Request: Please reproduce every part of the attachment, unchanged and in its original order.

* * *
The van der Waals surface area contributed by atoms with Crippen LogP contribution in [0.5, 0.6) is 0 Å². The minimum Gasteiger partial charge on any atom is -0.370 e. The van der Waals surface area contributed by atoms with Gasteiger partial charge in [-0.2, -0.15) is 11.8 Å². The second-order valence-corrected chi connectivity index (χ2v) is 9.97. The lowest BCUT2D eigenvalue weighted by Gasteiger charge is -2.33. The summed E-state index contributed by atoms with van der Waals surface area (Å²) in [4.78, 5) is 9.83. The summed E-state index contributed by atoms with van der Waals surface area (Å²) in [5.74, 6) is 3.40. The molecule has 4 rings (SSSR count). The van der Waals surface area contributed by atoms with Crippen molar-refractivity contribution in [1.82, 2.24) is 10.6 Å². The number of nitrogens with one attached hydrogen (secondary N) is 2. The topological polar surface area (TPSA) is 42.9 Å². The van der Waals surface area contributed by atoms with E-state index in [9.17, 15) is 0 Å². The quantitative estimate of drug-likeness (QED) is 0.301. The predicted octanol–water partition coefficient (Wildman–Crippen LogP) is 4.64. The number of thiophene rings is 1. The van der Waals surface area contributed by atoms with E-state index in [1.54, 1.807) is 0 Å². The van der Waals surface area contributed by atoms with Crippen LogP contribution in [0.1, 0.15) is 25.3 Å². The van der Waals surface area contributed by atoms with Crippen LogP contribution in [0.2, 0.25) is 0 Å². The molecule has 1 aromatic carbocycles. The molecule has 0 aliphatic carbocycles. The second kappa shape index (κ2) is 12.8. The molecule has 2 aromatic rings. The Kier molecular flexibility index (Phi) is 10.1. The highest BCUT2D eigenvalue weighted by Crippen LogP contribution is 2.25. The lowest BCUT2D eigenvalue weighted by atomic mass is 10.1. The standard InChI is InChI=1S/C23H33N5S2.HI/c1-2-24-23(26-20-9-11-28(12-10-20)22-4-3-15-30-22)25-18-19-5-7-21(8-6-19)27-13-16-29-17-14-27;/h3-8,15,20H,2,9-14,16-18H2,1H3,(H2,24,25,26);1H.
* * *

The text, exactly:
The van der Waals surface area contributed by atoms with Crippen LogP contribution in [0.5, 0.6) is 0 Å². The minimum Gasteiger partial charge on any atom is -0.370 e. The van der Waals surface area contributed by atoms with Gasteiger partial charge in [-0.2, -0.15) is 11.8 Å². The second-order valence-corrected chi connectivity index (χ2v) is 9.97. The lowest BCUT2D eigenvalue weighted by Gasteiger charge is -2.33. The summed E-state index contributed by atoms with van der Waals surface area (Å²) in [4.78, 5) is 9.83. The summed E-state index contributed by atoms with van der Waals surface area (Å²) in [5.74, 6) is 3.40. The molecule has 4 rings (SSSR count). The van der Waals surface area contributed by atoms with Crippen molar-refractivity contribution in [1.82, 2.24) is 10.6 Å². The number of nitrogens with one attached hydrogen (secondary N) is 2. The topological polar surface area (TPSA) is 42.9 Å². The van der Waals surface area contributed by atoms with E-state index in [9.17, 15) is 0 Å². The quantitative estimate of drug-likeness (QED) is 0.301. The predicted octanol–water partition coefficient (Wildman–Crippen LogP) is 4.64. The number of thiophene rings is 1. The van der Waals surface area contributed by atoms with E-state index in [1.54, 1.807) is 0 Å². The van der Waals surface area contributed by atoms with Crippen LogP contribution in [0.1, 0.15) is 25.3 Å². The van der Waals surface area contributed by atoms with Crippen LogP contribution in [0.2, 0.25) is 0 Å². The molecule has 1 aromatic carbocycles. The molecule has 0 aliphatic carbocycles. The second kappa shape index (κ2) is 12.8. The molecule has 2 aromatic rings. The Kier molecular flexibility index (Phi) is 10.1. The highest BCUT2D eigenvalue weighted by Crippen LogP contribution is 2.25. The lowest BCUT2D eigenvalue weighted by atomic mass is 10.1. The standard InChI is InChI=1S/C23H33N5S2.HI/c1-2-24-23(26-20-9-11-28(12-10-20)22-4-3-15-30-22)25-18-19-5-7-21(8-6-19)27-13-16-29-17-14-27;/h3-8,15,20H,2,9-14,16-18H2,1H3,(H2,24,25,26);1H.